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Labs in my expereince are "here and now", dogs. If the sent is strong they run for it, if its week they work for it.They are for the most part waterfowl dogs that love water and hunt there best for ducks. My best buddy was a lab that I used for both grouse and ducks. Grouse though not the same as phesants act alot alike. They run or they flush.Though grouse never seem to run as far as phesants. To hold my dog back, I use a check cord in the feild while training. It only took a few times for the dog to learn that even if he wanted to get ahead of me he couldn't. I think you need to drive home the comand "Woah". It is the same with upland dogs. they learn woah as an important part of holding a flush. you dont need a E collar to do this. just a nice long piece of check cord and a few trips to the feild with sented dummys hiddin in the grass up wind from your dog. he/she will get the hint as soon as he/she rushes for the sent but can only go so far and then hears the woah comand no matter how strong of a feeling they have to rush forward.Because of the woah comand and the check cord. Over excitement is called birdy behavier and its a good trait. It just needs a little tweeking.

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I agree w/ Pickelfarmer... Although I'd rather not be "that guy" out there w/ my lab dragging his checkcord around the field, it helps a LOT w/ teaching him to slow down (most importantly, without hindering his drive to hunt and find birds). Tucker's in his 1st full year of pheasant hunting and now, about 1/2 way through the season, the "light is coming on" to the short "whoa whistle". (Not to mention that a $6 check cord is a heck of a lot cheaper than a good e-collar!)

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I like the check cord and choke chain, when you dog gets to the end of the cord give a little tug. I like to use the command "come around" A few times doing that and you dog will get the point. I use beeper collars and and can use that. If I cammand "come around" and she don't I beep her. She knows if she don't listen to the beep she gets a nick. I usually have to nick her once maybe twice all season and she remebers what the beeper is all about. i know the cord is a pain when you are hunting but so is a dog that breaks 50 yards out when you are hunting with a group of people. best is to work your dog with the cord by yourself. Really work her with it and she will come around for you.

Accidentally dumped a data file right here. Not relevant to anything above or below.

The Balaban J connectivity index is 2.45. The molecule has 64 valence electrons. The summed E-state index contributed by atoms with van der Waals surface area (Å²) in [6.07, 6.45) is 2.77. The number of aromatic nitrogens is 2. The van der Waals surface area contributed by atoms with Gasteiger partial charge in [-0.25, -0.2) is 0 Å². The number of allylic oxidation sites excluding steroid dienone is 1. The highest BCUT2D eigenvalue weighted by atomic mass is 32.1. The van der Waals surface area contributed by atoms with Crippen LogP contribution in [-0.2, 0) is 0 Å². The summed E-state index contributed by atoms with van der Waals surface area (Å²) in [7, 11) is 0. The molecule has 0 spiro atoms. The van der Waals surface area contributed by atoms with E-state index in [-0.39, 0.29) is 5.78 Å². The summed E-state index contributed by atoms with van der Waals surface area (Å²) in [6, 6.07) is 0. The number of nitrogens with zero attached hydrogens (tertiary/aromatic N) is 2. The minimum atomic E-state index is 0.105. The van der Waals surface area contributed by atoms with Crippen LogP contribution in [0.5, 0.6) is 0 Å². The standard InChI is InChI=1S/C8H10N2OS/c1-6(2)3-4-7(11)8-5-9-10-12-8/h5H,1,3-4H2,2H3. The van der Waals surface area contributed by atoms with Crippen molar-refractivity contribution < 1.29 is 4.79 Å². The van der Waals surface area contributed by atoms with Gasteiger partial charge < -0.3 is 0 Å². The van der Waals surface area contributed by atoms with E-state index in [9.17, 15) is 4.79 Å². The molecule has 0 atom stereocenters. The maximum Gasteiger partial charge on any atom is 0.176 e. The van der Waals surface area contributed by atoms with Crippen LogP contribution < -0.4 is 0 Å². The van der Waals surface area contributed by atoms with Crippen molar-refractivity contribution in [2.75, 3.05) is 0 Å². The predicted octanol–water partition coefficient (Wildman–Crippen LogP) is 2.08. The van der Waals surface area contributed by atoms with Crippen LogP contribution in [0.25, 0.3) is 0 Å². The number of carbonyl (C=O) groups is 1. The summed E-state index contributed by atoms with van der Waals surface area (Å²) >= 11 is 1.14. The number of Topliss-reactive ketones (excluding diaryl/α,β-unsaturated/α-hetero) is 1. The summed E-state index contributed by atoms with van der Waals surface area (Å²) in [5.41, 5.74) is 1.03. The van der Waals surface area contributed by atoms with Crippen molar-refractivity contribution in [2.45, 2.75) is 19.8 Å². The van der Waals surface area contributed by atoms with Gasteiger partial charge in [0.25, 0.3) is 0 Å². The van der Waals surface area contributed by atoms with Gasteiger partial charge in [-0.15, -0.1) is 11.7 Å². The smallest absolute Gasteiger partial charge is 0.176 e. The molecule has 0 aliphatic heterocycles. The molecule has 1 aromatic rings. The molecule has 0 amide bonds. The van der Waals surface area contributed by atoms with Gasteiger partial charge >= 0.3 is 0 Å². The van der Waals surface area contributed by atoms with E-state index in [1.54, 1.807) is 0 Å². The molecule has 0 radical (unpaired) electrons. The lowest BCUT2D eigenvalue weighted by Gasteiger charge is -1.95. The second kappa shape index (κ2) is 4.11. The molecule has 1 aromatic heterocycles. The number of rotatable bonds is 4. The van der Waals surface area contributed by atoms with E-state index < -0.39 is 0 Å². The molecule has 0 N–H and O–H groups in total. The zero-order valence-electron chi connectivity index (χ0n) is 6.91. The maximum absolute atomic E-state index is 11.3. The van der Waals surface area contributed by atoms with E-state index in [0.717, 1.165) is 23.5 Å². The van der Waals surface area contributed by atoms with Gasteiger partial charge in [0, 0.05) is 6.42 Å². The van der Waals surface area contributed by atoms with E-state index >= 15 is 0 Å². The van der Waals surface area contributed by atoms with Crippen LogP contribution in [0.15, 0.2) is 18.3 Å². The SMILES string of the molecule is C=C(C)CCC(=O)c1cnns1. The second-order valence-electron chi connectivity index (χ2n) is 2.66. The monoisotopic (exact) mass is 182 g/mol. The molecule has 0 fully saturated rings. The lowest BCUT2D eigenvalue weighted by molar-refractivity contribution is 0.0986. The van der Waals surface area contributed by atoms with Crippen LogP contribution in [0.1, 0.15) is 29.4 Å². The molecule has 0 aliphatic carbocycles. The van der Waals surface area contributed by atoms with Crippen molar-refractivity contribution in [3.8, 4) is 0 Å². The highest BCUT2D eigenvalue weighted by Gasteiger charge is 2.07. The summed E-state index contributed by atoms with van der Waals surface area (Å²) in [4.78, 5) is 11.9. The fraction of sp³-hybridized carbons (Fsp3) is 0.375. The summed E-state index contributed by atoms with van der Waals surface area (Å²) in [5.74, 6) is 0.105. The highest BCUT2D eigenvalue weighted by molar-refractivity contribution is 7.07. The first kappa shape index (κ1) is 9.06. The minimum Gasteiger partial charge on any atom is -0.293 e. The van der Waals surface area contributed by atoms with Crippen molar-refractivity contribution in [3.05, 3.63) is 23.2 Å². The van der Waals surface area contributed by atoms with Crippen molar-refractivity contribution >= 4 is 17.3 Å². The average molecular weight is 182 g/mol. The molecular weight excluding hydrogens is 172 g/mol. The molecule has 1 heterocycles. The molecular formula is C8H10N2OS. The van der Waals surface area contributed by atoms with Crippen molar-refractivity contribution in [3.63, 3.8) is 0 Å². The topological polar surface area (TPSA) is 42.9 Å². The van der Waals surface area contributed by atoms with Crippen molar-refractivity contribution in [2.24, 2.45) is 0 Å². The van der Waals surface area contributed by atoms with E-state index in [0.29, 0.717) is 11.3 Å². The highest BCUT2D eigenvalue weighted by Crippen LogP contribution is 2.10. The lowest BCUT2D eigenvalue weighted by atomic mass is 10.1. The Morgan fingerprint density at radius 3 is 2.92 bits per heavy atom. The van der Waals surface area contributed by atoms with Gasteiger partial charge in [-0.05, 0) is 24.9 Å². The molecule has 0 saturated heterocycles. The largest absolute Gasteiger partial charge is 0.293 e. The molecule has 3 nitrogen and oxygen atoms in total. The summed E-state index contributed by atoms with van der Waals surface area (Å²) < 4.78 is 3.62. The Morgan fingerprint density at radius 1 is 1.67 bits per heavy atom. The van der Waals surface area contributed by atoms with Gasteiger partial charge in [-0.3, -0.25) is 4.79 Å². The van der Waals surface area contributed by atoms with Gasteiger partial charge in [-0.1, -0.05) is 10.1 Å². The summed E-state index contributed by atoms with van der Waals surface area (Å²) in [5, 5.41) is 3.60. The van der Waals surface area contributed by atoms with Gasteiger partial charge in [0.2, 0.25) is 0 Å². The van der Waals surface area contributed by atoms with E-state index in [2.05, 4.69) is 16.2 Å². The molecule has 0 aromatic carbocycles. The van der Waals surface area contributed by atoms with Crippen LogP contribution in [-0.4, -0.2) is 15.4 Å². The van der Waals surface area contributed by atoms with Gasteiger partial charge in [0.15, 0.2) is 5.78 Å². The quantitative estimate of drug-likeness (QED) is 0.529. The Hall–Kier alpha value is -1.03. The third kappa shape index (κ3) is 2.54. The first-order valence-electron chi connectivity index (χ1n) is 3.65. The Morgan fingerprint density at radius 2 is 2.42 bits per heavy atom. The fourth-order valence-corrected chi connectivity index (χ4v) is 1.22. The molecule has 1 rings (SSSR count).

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Interesting post since I have two labs, one 13 years old and one 4 years old. Neither one wears an ecollar. I'm more of the 'pick up the pace' when they get on a hot trail. When they're on a hot scent, I can call them back and put them on heel, then send them off again once we get to the point where they came back, but after doing that two or three times, with all the racket, that bird is gone, you'll never get him. Better to watch your dogs get hot, and pick up the pace. 90% of the time they'll flush that bird within 50 yards. I can hotfoot it for that distance.

People keep talking about 'hunting into the wind'. To me thats overrated, what do you do when you hit the far end of the field? You hunt with the wind to your back. When I hunt a field I'm more concerned about where the food and cover for the birds are. And if you want to slow down your hard charging lab, hunt with the wind to your back.

Guys have mentioned badger holes - been there done that, my brother and I have a jihad going against badgers in SoDak. And don't forget grown over gopher mounds.

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People keep talking about 'hunting into the wind'. To me thats overrated, what do you do when you hit the far end of the field? You hunt with the wind to your back. When I hunt a field I'm more concerned about where the food and cover for the birds are. And if you want to slow down your hard charging lab, hunt with the wind to your back.